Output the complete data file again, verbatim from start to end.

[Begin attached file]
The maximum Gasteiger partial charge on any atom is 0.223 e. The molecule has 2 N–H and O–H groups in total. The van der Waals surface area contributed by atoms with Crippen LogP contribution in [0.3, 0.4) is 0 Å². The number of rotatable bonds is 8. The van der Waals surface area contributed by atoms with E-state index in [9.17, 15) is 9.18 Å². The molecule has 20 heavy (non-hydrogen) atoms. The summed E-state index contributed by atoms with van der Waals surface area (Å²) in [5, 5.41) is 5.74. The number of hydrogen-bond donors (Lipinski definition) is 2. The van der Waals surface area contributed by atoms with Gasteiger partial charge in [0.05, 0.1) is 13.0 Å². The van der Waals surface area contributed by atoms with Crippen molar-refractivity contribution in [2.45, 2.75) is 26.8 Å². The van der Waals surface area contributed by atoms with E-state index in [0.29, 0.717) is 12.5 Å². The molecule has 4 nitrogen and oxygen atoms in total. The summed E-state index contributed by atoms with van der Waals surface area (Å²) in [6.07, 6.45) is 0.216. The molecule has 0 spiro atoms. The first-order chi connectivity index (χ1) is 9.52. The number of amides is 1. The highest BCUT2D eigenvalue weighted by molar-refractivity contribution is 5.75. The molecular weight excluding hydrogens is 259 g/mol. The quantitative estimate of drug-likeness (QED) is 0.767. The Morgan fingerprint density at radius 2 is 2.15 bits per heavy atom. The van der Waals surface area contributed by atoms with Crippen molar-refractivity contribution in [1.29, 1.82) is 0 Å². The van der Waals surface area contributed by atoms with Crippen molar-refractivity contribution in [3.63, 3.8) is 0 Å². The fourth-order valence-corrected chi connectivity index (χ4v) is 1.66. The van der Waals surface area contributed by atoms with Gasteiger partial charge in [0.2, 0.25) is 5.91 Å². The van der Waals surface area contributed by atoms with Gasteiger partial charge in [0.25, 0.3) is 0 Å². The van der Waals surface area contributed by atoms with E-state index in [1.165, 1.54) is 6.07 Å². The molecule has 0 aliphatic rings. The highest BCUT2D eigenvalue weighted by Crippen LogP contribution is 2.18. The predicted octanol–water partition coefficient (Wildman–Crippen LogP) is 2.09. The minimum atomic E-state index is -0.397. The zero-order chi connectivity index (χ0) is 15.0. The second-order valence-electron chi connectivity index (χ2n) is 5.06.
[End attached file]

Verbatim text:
The maximum Gasteiger partial charge on any atom is 0.223 e. The molecule has 2 N–H and O–H groups in total. The van der Waals surface area contributed by atoms with Crippen LogP contribution in [0.3, 0.4) is 0 Å². The number of rotatable bonds is 8. The van der Waals surface area contributed by atoms with E-state index in [9.17, 15) is 9.18 Å². The molecule has 20 heavy (non-hydrogen) atoms. The summed E-state index contributed by atoms with van der Waals surface area (Å²) in [5, 5.41) is 5.74. The number of hydrogen-bond donors (Lipinski definition) is 2. The van der Waals surface area contributed by atoms with Gasteiger partial charge in [0.05, 0.1) is 13.0 Å². The van der Waals surface area contributed by atoms with Crippen molar-refractivity contribution in [2.45, 2.75) is 26.8 Å². The van der Waals surface area contributed by atoms with E-state index in [0.29, 0.717) is 12.5 Å². The molecule has 4 nitrogen and oxygen atoms in total. The summed E-state index contributed by atoms with van der Waals surface area (Å²) in [6.07, 6.45) is 0.216. The molecule has 0 spiro atoms. The first-order chi connectivity index (χ1) is 9.52. The number of amides is 1. The highest BCUT2D eigenvalue weighted by molar-refractivity contribution is 5.75. The molecular weight excluding hydrogens is 259 g/mol. The quantitative estimate of drug-likeness (QED) is 0.767. The Morgan fingerprint density at radius 2 is 2.15 bits per heavy atom. The van der Waals surface area contributed by atoms with Crippen molar-refractivity contribution in [1.29, 1.82) is 0 Å². The van der Waals surface area contributed by atoms with Crippen molar-refractivity contribution in [3.63, 3.8) is 0 Å². The fourth-order valence-corrected chi connectivity index (χ4v) is 1.66. The van der Waals surface area contributed by atoms with Gasteiger partial charge in [0.2, 0.25) is 5.91 Å². The van der Waals surface area contributed by atoms with Gasteiger partial charge in [0.25, 0.3) is 0 Å². The van der Waals surface area contributed by atoms with E-state index in [1.165, 1.54) is 6.07 Å². The molecule has 0 aliphatic rings. The highest BCUT2D eigenvalue weighted by Crippen LogP contribution is 2.18. The predicted octanol–water partition coefficient (Wildman–Crippen LogP) is 2.09. The minimum atomic E-state index is -0.397. The zero-order chi connectivity index (χ0) is 15.0. The second-order valence-electron chi connectivity index (χ2n) is 5.06.